January 2, 2017


Clockwork Orange – 1971 | 137 mins | Drama, Fiction | Colour


Plot Synopsis

A Clockwork Orange

A Clockwork Orange is a powerful satire on on contemporary society, a society where gang violence is the norm. A disturbing story based on Anthony Burgess’s experimental novel. I t is set in an almost hallucinatory world made even more so by the bizarre set designs and avant-garde cinematography, the story centres on a group of working-class teenage punks (“droogs”) who spend their evenings participating in “ultraviolent” activities that include rape, physical assault and murder. Alex (Malcolm McDowell) leads a gang of street teens in nights of ultra-violence. He angers his droogs one time too many, causing them to turn on him and set him up for capture by the police. Alex is eventually captured and sentenced to prison, while in prison Alex gets the opportunity to an early parole by taking part in an experimental anti-crime program aimed at turning offenders in total pacifists. The program is drug and psycho-therapy designed to turn the feelings that lead to crime against the person. In other words, any time Alex feels the desire to do violence he gets physically sick.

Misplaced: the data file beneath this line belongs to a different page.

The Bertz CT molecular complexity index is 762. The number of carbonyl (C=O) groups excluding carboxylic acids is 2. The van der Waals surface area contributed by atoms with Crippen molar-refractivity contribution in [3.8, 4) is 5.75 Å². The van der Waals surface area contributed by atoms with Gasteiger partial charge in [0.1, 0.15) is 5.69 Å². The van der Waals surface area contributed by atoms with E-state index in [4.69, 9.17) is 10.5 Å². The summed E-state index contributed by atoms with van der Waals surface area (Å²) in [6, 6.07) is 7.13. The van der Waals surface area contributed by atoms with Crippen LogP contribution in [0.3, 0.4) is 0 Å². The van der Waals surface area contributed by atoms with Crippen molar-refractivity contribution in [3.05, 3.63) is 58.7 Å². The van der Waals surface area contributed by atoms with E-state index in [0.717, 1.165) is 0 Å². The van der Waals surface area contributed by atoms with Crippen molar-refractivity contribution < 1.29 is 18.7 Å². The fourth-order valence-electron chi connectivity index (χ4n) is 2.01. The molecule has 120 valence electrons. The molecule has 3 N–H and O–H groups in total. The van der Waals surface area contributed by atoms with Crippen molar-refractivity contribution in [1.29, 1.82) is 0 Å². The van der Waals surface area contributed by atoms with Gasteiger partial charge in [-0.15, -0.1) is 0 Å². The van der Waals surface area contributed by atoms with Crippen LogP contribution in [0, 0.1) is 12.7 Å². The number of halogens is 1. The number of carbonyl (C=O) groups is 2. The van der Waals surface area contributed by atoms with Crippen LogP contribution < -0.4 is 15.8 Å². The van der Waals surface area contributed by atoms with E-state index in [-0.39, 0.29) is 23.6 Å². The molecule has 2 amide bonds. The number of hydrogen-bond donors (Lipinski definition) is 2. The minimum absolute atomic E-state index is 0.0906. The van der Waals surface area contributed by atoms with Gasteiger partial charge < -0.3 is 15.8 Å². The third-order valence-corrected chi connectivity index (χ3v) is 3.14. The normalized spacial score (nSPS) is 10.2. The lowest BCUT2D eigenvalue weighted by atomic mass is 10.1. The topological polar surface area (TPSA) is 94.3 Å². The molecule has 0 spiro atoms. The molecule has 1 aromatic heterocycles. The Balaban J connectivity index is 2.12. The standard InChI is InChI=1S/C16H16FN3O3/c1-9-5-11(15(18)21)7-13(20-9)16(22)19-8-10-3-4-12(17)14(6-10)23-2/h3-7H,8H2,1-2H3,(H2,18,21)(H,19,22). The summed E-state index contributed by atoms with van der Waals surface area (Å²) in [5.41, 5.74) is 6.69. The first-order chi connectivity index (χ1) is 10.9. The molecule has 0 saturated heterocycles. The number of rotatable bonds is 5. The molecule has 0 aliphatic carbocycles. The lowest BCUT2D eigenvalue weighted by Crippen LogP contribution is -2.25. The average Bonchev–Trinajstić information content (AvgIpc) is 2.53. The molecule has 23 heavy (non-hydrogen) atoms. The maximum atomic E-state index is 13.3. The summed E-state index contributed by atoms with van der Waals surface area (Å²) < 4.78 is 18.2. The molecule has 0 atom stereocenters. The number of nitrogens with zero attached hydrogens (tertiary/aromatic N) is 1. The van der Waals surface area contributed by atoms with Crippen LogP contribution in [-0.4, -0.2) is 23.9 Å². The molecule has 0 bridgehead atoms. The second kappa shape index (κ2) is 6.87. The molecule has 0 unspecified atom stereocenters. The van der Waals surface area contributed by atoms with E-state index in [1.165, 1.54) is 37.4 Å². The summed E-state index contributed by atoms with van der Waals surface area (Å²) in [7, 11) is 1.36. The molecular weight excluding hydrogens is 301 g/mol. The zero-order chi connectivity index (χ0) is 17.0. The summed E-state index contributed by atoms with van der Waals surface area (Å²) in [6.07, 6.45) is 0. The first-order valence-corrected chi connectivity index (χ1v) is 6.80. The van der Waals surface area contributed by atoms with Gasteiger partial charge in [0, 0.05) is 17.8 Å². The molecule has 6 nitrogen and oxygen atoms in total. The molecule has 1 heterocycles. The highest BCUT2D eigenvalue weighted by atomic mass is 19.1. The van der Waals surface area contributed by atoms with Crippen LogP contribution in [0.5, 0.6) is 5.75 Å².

Though the treatment works it proves disastrous for Alex, upon his release he is assaulted and seeks shelter, unfortunately for Alex he is rescued by one of his previous victims seeking revenge. While locked in an upstairs room Alex hears the music of Ludwig Van Beethoven; the same music used during his ‘treatment’, there is only one route of escape left for Alex which is to jump through the bedroom window. Alex survives, though he ends up in hospital complete with various broken bones; not to mention an interested media and kind politician.

Production Team

Stanley Kubrick: Director
Gioacchino Rossini: Additional Music
Nikolai Rimsky-Korsakov: Additional Music
Henry Purcell: Additional Music
Edward Elgar: Additional Music
Ludwig Van Beethoven: Additional Music
Russell Hagg: Art Direction
Peter Shields: Art Direction
Bernard Williams: Associate Producer
Derek Cracknell: Asst Director
Dusty Symonds: Asst Director
Peter Burgess: Asst Editor
Brian Blamey: Asst Editor
John Alcott: Cinematography
Milena Canonero: Costume Design
Peter Taylor: Editing
Si Litvinoff: Executive Producer
Max Raab: Executive Producer
George Partleton: Makeup
Barbara Daly: Makeup
Frederick Williamson: Makeup
Walter Carlos: Music Score
Stanley Kubrick: Producer
John Barry: Production Design
Stanley Kubrick: Script
John Jordan: Sound
Roy Scammell: Stunts


Malcolm McDowell: Alex DeLarge
Patrick Magee: Frank Alexander
Warren: Clarke Dim
Michael Bates: Chief Guard Barnes
Steven Berkoff: Constable
Adrienne Corri: Mrs Alexander
John Clive: Stage Actor
Aubrey Morris: PR Deltoid

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